TICAD organisers decry international bias against Africa

  Tokyo- Japan (PANA) -- On the eve of the 3rd Tokyo International Conference on African Development (TICAD III) opening here Monday, a panel of the organisers has warned it was about time Africa realised it would have to count on its own resolve and resources to face the challenges of globalisation.
"We tend to blame others for our woes.
We must face our conflicts and take full responsibility for our development," urged former Namibian Prime Minister Hage Geingob, who was part of a seven- strong panel mobilised Saturday by the UN Development Programme (UNDP) to brief journalists ahead of TICAD III.
"Only Africans can do something for Africa" Geingob, now executive secretary of the Global Coalition for Africa (GCA) stressed, insisting "we must take our responsibility to bring about change on the continent.
" The Tokyo meeting -- the third since the inception of TICAD in 1993 -- is co-organised by the Japanese government, the UNDP, GCA and the World Bank, which were all represented at the briefing.
The panel was unequivocal about the need, as Geingob put it, for African leaders attending TICAD III to convince pessimists "as to how conducive was the investment climate in Africa.
" While admitting that political instability scared investors, and that States must ensure the requisite infrastructure for investment to flourish in Africa, the former Namibian Prime Minister and several other panellists charged nonetheless that the international order was becoming increasingly biased against Africa.
"America urges free trade but how can anyone trade without something to sell?" Geingob shot back, bemoaning international neglect at a time when embattled African economies need the kind of assistance post-war Germany received under the Marshal Plan and, even recently, the tremendous international mobilisation afoot to resuscitate battered Iraq.
Similarly, UNDP communications director Djibril Diallo who co- ordinated the press briefing, cited an Oxfam report highlighting the despatch with which the international community responded to appeals for aid to Iraq, as opposed to near nonchalance towards the plight of Liberians groaning under weight of a protracted civil war.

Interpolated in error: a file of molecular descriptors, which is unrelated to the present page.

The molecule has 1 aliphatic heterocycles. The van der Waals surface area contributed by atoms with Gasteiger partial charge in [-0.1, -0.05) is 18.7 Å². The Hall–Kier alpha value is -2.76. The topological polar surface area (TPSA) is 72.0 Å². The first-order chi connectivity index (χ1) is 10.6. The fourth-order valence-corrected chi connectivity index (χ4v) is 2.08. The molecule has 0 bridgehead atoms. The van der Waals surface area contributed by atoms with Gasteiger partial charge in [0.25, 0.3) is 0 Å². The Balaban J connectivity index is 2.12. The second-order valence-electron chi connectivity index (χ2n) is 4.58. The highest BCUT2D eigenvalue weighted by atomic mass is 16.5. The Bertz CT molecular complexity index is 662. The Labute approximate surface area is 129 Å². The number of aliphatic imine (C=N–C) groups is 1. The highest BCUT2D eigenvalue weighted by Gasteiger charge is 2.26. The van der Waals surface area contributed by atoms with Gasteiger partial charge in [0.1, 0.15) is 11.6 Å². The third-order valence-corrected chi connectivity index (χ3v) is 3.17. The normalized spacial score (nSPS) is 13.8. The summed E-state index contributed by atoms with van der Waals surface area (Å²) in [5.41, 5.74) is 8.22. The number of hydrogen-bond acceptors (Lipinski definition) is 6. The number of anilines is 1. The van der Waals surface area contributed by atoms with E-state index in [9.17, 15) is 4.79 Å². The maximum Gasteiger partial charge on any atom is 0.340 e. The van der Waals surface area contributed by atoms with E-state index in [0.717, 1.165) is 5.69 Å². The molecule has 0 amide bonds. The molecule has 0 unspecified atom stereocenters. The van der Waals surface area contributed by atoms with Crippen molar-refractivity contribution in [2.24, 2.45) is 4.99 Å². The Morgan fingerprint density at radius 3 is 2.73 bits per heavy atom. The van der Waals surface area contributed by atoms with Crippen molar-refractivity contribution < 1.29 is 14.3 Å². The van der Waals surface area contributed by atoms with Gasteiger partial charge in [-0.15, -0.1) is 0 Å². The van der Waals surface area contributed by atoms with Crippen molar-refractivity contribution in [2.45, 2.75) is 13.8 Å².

"Oxfam noted that just three months after an appeal was launched, two billion dollars was raised for assistance to Iraq.
In a similar distress call, not up to a third of the required assistance was raised for Liberia," Diallo lamented.
Fellow panellists saw in such disparities, an eye-opener for Africa to begin nurturing a sense of self-reliance rather than looking up to the international community.
"Africa does not get the kind of international response generated elsewhere," Diallo observed, noting for instance that international assistance to needy Iraqis averaged 74 dollars per head, compared to 17 dollars for their counterparts in war-ravaged DR Congo.
Noting the mobilisation of huge resources in the fight against international terrorism, and this, to the neglect of humanitarian and economic issues of no less significance and urgency, Diallo warned of a potential boomerang in which marginalised peoples would only resort to the very terrorism that was diverting attention from their problems.
Notwithstanding the continent's frustrations, panellists were by and large positive about changes that augur well for Africa's development, particularly on the political front.
"Africans are coming here (Tokyo) to showcase their potential and to change their negative image," Geingob pointed out, contending that democratisation was beginning to take root in the continent.
"Now, unlike in the past, we hear of 'former' president and 'former' Prime Minister," Geingob remarked to the amusement of the audience, as he was himself a case in point.
"This is indicative of a positive change that now enables power shifts," he intimated.
   On the economic plane, Diallo observed promising trends in which some African economies posted growth rates of up to 8 percent in the late 1990s.
He also cited progress towards regional integration, but warned that such positive trends risked being compromised by the scourge of HIV/AIDS, continued denial of market access for African exports, and overemphasis on international terrorism at the expense of pressing human tragedies in developing countries.
Meanwhile, African heads of State and government begin checking in Sunday for TICAD III, which has the New Partnership for Africa's Development (NEPAD) topmost on its agenda.
As many as 25 leaders are expected here for the three-day event, key among them African Union chairman Joachim Chissano of Mozambique and NEPAD scribes Thabo Mbeki of South Africa, Olusegun Obasanjo of Nigeria and Abdoulaye Wade of Senegal.
The trio is travelling to Tokyo to market their development blueprint for the first time at the Asia-Africa meeting billed for 29 September to 1 October in the Japanese capital.

28 septembre 2003 10:36:00




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